The other international travel experience I've had was primarily cultural, with a drop of medical and public health, and it was to Peru. I took a cultural anthropology class in the spring with Dr. Schmidt. Although my emotions about the class essays and topic of native peoples in Peru fluctuated between fascination and "I'm over it", the experience in Peru cannot be matched and I'm so grateful I went. Everything we learned about the Quechua people- their history, traditions, food, music, coca leaves, clothing, and language- was there in our faces the entire trip. We worked in the field with them planting and harvesting potatoes, fava beans, and planting native trees. We learned about their water sources and saw how their respect for their gods- which includes Pachamama (in a way, is what we know as Mother Nature) allows them to preserve the environment. And yet, they are still threatened by climate change.
If I learned one thing from them, it's that potatoes are life. I mean that literally because they eat it in every meal and have created desserts out of tubers which is just mind boggling because they're delicious. But climate change is forcing them to cultivate their 1,367 varieties of potatoes higher and higher in the mountains. One of the technicians in the community of Parque de la Papa named Asentó, asked us, "where are we going to plant next- the sky?" This question really opened my eyes and made me feel awful for taking long showers and not doing more to recycle because those simple things could preserve a culture... and save the only earth we have. Without their non-GMO, completely delicious varieties potatoes, a huge chunk of their unique Inkan culture is lost. It also sparks a lot of eco-tourism, and therefore, revenue for their local economy that allows them to be self-sustaining outside of the Spanish government.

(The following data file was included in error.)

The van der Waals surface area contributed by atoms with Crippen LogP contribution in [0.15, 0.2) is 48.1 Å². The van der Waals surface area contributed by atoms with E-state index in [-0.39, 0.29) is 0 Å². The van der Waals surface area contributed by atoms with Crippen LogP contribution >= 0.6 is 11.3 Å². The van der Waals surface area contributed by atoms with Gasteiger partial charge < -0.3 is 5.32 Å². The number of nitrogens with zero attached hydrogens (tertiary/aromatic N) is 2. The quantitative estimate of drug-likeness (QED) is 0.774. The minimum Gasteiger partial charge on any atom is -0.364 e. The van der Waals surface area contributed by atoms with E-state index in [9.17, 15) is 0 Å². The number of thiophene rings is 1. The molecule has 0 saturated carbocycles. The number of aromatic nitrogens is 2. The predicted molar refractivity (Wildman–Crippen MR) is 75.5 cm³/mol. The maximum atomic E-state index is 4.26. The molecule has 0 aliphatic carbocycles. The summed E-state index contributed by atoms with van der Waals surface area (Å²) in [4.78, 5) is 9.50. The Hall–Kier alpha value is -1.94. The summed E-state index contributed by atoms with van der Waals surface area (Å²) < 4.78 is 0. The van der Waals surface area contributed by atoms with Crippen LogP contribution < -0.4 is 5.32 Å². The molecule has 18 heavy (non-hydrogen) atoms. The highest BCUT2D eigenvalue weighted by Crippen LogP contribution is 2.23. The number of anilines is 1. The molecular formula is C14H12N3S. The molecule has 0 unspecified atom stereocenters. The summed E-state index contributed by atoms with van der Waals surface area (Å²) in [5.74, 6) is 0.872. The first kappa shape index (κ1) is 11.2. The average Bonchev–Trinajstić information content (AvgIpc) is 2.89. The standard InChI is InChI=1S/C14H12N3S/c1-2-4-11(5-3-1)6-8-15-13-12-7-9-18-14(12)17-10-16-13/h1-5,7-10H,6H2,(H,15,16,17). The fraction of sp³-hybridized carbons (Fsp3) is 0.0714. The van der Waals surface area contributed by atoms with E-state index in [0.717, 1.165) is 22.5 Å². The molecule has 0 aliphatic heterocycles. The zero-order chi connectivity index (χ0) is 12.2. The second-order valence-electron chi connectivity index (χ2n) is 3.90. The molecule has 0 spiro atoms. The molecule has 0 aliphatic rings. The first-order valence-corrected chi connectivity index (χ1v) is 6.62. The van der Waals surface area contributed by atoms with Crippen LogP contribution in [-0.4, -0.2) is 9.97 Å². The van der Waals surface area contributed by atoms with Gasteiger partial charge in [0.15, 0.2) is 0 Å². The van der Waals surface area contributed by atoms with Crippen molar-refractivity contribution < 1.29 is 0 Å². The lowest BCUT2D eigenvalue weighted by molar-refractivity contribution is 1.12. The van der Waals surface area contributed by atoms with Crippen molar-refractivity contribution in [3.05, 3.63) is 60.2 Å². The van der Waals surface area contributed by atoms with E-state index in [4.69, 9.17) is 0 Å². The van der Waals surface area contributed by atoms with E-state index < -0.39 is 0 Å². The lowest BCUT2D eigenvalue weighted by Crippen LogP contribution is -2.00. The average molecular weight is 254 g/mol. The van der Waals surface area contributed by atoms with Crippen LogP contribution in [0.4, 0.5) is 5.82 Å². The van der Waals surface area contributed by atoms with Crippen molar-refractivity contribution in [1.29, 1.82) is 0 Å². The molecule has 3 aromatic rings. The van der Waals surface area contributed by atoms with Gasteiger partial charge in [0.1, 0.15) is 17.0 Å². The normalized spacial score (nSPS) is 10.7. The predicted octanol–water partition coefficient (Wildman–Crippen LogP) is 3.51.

So in addition to meeting the amazing Quechua people who took us in as brothers and sisters, I learned so much about climate change and my role in it. I hope I can share it with more people with another blog or maybe open forums. But one way or another, I feel it is imperative to use that experience to heighten the awareness about our individual contribution to global warming, while simultaneously eradicating the typical view that native Americans, including those in the US are dumb, backwards, or dirty. They are some of the strongest, most intelligent, and innovative people I've ever met, and hopefully I've encouraged someone to go and experience this unique culture as well.